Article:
IE 11 is not supported. For an optimal experience visit our site on another browser.

'Outbreak' of opioid overdoses in Austin, Texas, linked to 8 deaths and over 50 emergency calls

Authorities said they started receiving an increase in opioid calls around 9 a.m. Monday. Two persons of interest have been detained.
Get more newsLiveon

Police in Austin, Texas, said they responded to an "outbreak" of over 50 opioid-related overdose calls from Monday to Tuesday morning that has been linked to as many as eight deaths.

Authorities said they started receiving an increase in opioid calls around 9 a.m. Monday. It was concentrated in the downtown area but spread throughout the city, said Austin-Travis County Emergency Medical Services Assistant Chief Steve White.

EMS usually gets an average of two to three calls a day, White said at a news conference Tuesday afternoon. During the surge, authorities responded to about 51 calls, he said.

The overdose patients are in their 20s to their 50s, White said.

"We have not experienced overdoses of this volume since 2015,when K2 struck our community," he said, referring to synthetic marijuana that resulted in mass overdoses.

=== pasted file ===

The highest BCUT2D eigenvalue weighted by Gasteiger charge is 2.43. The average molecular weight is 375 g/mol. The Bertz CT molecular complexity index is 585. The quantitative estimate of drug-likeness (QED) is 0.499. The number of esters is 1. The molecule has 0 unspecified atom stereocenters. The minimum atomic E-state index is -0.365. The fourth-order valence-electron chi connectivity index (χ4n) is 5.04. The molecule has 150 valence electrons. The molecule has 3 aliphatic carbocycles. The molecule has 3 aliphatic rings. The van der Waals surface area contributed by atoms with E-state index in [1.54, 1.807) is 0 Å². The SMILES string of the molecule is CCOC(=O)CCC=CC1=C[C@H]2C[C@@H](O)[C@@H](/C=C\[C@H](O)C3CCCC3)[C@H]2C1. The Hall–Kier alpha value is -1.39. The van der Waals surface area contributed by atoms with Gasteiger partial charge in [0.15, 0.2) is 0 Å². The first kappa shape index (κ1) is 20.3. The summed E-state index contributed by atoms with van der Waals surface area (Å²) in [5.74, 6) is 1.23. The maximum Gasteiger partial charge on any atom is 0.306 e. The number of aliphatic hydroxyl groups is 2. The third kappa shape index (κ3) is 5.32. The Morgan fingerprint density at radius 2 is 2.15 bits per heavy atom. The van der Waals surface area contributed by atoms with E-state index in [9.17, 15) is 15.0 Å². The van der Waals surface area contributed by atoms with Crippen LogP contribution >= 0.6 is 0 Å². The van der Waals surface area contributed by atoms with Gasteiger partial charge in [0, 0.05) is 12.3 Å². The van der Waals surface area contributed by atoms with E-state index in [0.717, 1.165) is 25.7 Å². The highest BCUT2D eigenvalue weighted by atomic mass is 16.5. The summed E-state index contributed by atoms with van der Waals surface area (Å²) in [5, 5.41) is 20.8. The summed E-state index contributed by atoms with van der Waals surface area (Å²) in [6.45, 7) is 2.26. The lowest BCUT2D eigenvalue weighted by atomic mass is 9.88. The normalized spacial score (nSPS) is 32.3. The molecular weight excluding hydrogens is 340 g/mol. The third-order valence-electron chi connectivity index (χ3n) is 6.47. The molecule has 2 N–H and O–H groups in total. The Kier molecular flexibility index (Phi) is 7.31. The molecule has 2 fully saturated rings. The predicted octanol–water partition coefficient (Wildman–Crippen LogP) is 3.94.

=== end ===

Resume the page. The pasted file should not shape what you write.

Eric Fitzgerald, Austin's assistant police chief, said it is "apparent that there is a deadly batch of illicit narcotics in our community."

In one 911 call, a man said about 15 people may have "smoked something that was bad" and described giving a woman two doses of Narcan.

"She looks like she might be coming back, but I don't know," he told the dispatcher.

In a separate 911 call, a man said an unconscious woman was given one dose of Narcan.

“Is she getting better now?" the 911 operator responded. 

"No," the caller said. "She’s still not responded."

Paramedics distributed over 267 doses of Narcan, an opioid overdose reversal drug. Heidi Abraham, Austin's deputy medical director, said at a news conference Monday that Narcan was the reason "some of these people are alive today."

White said that four of the patients police responded to died from suspected overdoses. The Travis County medical examiner said he is involved in eight deaths that "are suspicious for a drug overdose."

Police are still investigating the overdoses and said they detained two persons of interest. One of them was charged with felony possession of a firearm.

Further investigation is needed for additional charges, Fitzgerald said.